THIS is with reference to the report “‘Digital terrorism’ to be snuffed out, declare commanders” (May 31). The military leadership’s proactive approach in addressing politically motivated digital terrorism underscores its unwavering dedication to national security. This insidious threat, aimed at manipulating public opinion and harming the cause of national unity through disinformation is often abetted by foreign actors. It has been rightly observed that it is done to create despondency in the nation, and disharmony among the institutions through blatant lies, fake news and propaganda.

Besides digital terrorism at home, the menace is actually a borderless entity and, as such, deserves international attention. Terrorists exploit the anonymity and reach of the internet to spread fear, to coerce populations, and to destabilise societies through propaganda, disruption of critical infrastructure, and incitement of violence.

The consequences can be devastating, as seen in the online hate speech that fuelled ethnic cleansing in Myanmar, or the foreign interference bid in the last American elections.

International terrorist organisations have also skilfully used social media for recruitment and for spreading their message across borders.

Combating this rather complex problem requires a multi-pronged approach involving international cooperation. It can be safely said that countries need to invest in robust cybersecurity mechanisms to defend critical digital infrastructure from cyberattacks.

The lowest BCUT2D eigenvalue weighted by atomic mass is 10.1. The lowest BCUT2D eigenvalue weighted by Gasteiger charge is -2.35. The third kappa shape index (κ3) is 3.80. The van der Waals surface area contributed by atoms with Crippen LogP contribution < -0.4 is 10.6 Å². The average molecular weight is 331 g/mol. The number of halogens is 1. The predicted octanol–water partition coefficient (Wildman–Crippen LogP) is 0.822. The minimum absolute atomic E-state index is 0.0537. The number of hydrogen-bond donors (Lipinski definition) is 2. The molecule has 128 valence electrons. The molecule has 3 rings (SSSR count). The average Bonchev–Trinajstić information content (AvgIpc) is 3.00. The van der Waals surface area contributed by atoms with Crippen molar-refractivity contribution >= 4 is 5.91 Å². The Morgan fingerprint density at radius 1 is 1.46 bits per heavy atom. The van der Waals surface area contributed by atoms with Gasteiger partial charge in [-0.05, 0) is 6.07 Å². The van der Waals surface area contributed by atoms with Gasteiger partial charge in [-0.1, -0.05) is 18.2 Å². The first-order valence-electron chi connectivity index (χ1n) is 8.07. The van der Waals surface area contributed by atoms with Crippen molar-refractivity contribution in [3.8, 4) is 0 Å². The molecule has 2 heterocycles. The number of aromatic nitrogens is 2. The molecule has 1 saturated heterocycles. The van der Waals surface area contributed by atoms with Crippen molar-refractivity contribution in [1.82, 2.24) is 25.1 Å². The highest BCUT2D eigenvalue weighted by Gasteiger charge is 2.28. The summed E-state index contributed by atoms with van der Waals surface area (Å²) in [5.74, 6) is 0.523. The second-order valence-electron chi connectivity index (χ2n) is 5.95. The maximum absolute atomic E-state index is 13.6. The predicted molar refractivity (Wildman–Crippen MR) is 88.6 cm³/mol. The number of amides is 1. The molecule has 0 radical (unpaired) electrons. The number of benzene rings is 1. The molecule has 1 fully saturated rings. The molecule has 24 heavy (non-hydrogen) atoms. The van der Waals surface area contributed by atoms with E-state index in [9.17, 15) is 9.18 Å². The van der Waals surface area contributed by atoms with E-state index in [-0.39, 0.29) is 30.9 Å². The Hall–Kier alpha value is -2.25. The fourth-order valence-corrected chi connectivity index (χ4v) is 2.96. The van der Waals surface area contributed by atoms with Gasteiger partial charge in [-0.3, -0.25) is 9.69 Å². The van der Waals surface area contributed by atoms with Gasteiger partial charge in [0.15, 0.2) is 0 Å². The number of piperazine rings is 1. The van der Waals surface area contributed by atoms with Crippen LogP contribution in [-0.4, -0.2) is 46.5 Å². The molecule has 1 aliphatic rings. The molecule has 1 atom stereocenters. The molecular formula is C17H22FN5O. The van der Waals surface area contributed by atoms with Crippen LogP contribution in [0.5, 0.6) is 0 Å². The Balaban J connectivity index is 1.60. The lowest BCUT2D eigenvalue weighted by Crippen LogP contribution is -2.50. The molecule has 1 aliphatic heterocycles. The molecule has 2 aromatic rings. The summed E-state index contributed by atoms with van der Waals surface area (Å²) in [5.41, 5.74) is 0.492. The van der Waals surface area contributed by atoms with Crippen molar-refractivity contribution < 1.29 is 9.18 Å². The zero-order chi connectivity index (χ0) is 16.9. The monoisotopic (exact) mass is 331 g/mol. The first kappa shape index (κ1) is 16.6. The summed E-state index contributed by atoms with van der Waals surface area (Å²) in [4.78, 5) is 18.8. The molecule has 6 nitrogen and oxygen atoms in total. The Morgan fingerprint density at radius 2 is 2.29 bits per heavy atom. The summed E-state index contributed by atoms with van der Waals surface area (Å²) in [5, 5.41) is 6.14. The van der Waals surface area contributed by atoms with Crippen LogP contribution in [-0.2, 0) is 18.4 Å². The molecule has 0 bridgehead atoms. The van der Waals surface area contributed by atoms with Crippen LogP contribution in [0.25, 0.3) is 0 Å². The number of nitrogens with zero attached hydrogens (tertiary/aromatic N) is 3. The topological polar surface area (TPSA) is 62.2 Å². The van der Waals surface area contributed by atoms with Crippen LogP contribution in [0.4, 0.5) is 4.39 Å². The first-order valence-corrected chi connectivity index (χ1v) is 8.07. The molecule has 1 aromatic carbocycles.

On their part, social media platforms have a responsibility to develop strategies for identifying and removing extremist content while promoting responsible online discourse. Educating citizens on critical thinking skills is essential to identify and counter misinformation online. Sharing intelligence about threats and coordinating efforts across borders are crucial steps to disrupt the activity of terrorist networks operating online.

Pakistan can further address digital terrorism by developing a national strategy to counter digital terrorism. This strategy should outline steps to defend critical infrastructure, counter online propaganda, and promote media literacy. Investing in training and resources for cybersecurity professionals is also vital. Partnerships with countries like China, with its advanced technological skills and capabilities, and the United States, a leader in cybersecurity research, can further strengthen the process of sharing information, developing collective responses, and enhancing Pakistan’s ability to combat cyber threats.

By acknowledging the dangers of digital terrorism, adopting a multi-faceted approach, and fostering international collaboration, we can create a more secure and stable online environment for everyone. This collaborative effort will require a commitment from governments, technology companies, and citizens alike. By working together, the world can ensure that the internet remains a tool for positive change and not a weapon of destruction.

Majid Burfat
Karachi

Published in Dawn, June 8th, 2024

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